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We are in the midst of a refugee crisis, and the ways in which we approach the issue of unprecedented numbers of people crossing borders will shape our world for…
We are in the midst of a refugee crisis, and the ways in which we approach the issue of unprecedented numbers of people crossing borders will shape our world for generations to come. In this chapter, we problematize immunology, capitalism and other lenses through which we construct, label and categorize others and how such constructions and categorizations manifest in educational spheres for migrants, immigrants, refugees and host country nationals. As with access to education, the resources one has also determine one’s ability to migrate and the conditions of one’s resettlement. Therefore, we discuss the ways in which globalization provides greater mobility for those with substantial wealth and how conditions with/in post-modernism serve to create borders between people, their wealth and the social contexts in which they and their wealth reside. We create boxes as labels into which we slot people all too easily. While we critique the discourses and systems that create the socio-political milieu of education for immigrants, migrants and refugees in the US, we also highlight issues abroad, including how language is weaponized in the framing of immigration and those who emigrate.
A structural model was proposed and tested concerning the impact of background and psycho‐social variables on high school seniors’ (N = 2,731) reported substance use and…
A structural model was proposed and tested concerning the impact of background and psycho‐social variables on high school seniors’ (N = 2,731) reported substance use and educational outcomes. The findings indicated that interpersonal variables (e.g., school adjustment, delinquency, relationships with parents and community) primarily affected reported substance use. Intrapersonal variables (e.g., self‐concept, attitudes toward school), however, were unrelated to substance use. Moreover, background, psycho‐social variables and substance use were also related to a variety of student perceptions about their educational experiences and future aspirations. The results are discussed in terms of their implications for school personnel working with high school students.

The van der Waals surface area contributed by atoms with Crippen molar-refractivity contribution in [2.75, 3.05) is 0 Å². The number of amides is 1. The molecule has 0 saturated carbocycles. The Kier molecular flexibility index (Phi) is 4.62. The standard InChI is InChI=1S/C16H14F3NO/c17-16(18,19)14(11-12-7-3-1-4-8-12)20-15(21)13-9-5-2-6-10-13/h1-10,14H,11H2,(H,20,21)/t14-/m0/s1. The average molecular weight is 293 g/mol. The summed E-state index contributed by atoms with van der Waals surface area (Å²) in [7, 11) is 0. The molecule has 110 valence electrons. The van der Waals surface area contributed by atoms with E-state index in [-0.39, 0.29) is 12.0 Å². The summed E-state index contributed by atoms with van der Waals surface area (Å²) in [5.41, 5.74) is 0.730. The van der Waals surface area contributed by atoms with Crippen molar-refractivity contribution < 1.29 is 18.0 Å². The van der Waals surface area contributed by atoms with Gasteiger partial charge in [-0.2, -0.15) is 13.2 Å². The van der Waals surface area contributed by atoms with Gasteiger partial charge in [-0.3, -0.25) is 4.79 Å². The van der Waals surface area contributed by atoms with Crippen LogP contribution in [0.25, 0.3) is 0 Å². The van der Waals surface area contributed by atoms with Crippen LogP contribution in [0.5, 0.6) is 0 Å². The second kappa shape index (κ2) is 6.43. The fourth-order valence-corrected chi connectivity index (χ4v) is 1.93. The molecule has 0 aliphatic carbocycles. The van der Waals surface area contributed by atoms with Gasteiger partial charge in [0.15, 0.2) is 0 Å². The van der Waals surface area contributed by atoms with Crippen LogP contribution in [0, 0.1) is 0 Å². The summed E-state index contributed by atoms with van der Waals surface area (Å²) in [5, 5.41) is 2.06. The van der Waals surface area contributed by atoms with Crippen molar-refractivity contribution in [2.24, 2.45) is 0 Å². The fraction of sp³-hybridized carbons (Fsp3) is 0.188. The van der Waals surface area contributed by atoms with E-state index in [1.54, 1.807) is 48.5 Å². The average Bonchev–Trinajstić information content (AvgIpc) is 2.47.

The purpose of this paper is to analyze the economics of various printing processes proposed for small‐scale electronic products such as radio frequency identification…
The purpose of this paper is to analyze the economics of various printing processes proposed for small‐scale electronic products such as radio frequency identification tags, smart cards, and wireless sensors, and to present a new transfer printing method.
The costs of several types of microstructuring techniques were calculated from commercial product data, along with a detailed spreadsheet simulation of inkjet printing for microelectronics. A new material for transfer printing was developed, along with suitable tooling for placing small and thin dice on flexible substrates.